Friday, October 19, 2007

Sex Matters in '08

Like it or not, sex matters in this election. Even Texas Republicans say so!

Independent evidence indicates that her sex is a strong asset in seeking the Democratic nomination. And while it would be premature to say for sure that it will help in the general election, initial signs are that it will be a plus, something a prominent Texas Republican pollster says his party has failed to recognize.

"Republicans underestimate the very powerful symbolism and feel-good emotions that would accompany electing the first woman president," said Dr. David Hill of Houston, director of Hill Research Consultants. "It's a big deal."

And remember yesterday's post?

"Before this is over, Hillary's candidacy will have more in common with Amelia Earhart's first trans-Atlantic flight or Sally K. Ride's first trip into space than Helmsley's heartlessness," he wrote.

...Mark today on your calendar - it's the one time this year I'll agree with a Texan.

And in case the cowboy rhetoric isn't enough to convince you, some empirical evidence that the "uterus vote" makes a critical difference:

Andrew Kohut of the independent Pew Research Center for the People and the Press, said a study of 40 statewide elections showed that female Democrats did better against male Republicans, largely because they did better among women and no worse among men.

Though conceding that some find Mrs. Clinton "more polarizing" than some other female candidates, Mr. Kohut suggested she would enjoy a similar advantage. He said the Pew study showed that "the gender differences in support for Clinton at this early stage in the campaign are, on average, typical for Democratic women who run for statewide office."

Her advantage is most obvious in polls of prospective Democratic primary and caucus voters. The latest USA Today/Gallup poll shows that she attracts 55 percent of women, compared with 44 percent of men. By contrast, Sen. Barack Obama gets 23 percent of women and 20 percent of men.

2008 will be so fun :)

Tuesday, October 16, 2007

A Note on that Glass Ceiling

... it's coming down.

Early this spring I wrote a hopeful piece about Clinton's bid for the presidency, her showing in the polls, and how the tradition of public opinion research supports her electability as a candidate. Since that time, Hillary's numbers and my support for the nation's first viable female presidential candidate have continued to soar (and yes, I recognize that I'm using biased and flamboyant language right now... I'm emotional).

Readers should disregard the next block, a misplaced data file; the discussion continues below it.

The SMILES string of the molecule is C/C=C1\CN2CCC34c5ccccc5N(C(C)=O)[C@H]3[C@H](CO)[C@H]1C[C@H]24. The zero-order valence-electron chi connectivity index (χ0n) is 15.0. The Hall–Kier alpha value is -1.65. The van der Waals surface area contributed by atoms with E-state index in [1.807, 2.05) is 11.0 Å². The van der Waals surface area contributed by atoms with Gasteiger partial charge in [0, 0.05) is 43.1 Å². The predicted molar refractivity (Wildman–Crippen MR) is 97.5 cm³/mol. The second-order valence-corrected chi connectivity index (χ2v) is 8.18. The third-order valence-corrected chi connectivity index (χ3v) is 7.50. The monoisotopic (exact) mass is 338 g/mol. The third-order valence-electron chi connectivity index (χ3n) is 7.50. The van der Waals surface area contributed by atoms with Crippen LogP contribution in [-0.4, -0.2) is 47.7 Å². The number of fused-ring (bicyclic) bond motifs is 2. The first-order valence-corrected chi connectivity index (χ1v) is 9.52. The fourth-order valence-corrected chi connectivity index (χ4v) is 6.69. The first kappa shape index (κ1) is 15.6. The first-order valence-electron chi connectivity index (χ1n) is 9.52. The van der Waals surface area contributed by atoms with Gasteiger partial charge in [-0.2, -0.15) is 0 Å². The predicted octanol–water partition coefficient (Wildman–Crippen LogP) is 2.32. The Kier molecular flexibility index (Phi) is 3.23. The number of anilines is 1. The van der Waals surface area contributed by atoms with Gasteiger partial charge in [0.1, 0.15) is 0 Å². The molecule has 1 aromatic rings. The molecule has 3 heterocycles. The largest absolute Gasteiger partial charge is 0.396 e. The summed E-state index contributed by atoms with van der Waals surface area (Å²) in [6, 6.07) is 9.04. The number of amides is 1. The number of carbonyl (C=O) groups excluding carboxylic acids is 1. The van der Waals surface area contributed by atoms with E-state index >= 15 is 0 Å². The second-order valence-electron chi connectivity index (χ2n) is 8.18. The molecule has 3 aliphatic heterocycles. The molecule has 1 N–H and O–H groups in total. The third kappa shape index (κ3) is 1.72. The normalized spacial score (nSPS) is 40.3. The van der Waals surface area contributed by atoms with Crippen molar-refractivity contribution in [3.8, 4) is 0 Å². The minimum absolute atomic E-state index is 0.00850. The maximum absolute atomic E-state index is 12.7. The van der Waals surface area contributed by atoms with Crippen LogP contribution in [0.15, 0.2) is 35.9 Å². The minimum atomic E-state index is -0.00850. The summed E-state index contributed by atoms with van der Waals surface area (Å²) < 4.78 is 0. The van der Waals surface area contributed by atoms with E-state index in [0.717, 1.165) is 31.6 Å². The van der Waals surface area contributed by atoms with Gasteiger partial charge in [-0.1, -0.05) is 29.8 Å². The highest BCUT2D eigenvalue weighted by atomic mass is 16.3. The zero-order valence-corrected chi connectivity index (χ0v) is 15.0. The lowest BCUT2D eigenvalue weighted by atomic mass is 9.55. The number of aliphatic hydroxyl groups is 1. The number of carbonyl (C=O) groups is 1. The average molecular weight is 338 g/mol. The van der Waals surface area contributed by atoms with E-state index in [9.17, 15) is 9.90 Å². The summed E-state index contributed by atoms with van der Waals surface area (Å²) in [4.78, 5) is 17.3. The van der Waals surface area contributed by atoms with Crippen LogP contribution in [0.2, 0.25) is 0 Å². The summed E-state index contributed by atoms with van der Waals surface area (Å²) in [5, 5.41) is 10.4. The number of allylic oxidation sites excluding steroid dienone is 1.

Today especially, my support for Hillary was reaffirmed after watching footage from her Monday appearance The View. (Before you rush to say that I'm 2 days late, remember that I'm a full-time student with a 20-hour/week job and a campaign internship, so my View-watching is limited to late-night clip hunting on YouTube).

There still is a tougher standard for women, especially running for president. We’ve all been through it, in some way or another – where you go and you try to break a barrier, you do the best you can, and people are saying “I don’t like her clothes,” or “I don’t like her hair.” But I think we’re getting beyond that. One of the exciting parts of my campaign is how many people are so personally invested in this.

Everywhere I go around the country, there are two groups of people that I am particularly touched by. All these women in their nineties come to my events, and they come – they wait – sometimes they’re in wheelchairs or walkers, and they have their daughter or granddaughter bring them – and then when I’m going around shaking hands, they’ll say: ‘I’m 95 years old and I was born before women could vote. I want to live long enough to see a woman in the White House.’

The other group are parents who bring their children, particularly their daughters. After I make a speech, I go out and shake hands with everybody… I’ll hear a father or a mother lean over and say to their little girl, ‘See honey, you can be anything you want to be.’ I makes me get a welled-up sort of feeling, because my parents told me that. Not that it was true back then, but, we’ve broken a lot of barriers.

Say what you want about the relevance of political rhetoric espoused on a daytime talk show. Go ahead and question the Senator's anecdotes for their historical validity and criticize her for coming on to a women's program with a poignant message tailored specifically to that audience. I am already aware that the pundits are having a field day with Clinton's anecdotes. None of that changes the fact that I am incredibly touched by her statements.

Do I recognize that expensive message-testing and focus groups likely contributed to the poignancy of Clinton's words? Yes. Do I recognize that sex alone is not a reason to vote for a candidate? Absolutely. My support for Hillary runs deeper than her XX chromosomes, to those practical, "every day" affiliations that are so fundamental to identifying with a candidate. But Hillary's sex does make a difference to me, at least in distinguishing between the major Democratic contenders, and that's not something I can hide. Cheesey or naive as it sounds, I am proud to be a woman supporting a woman for president.

Wednesday, October 3, 2007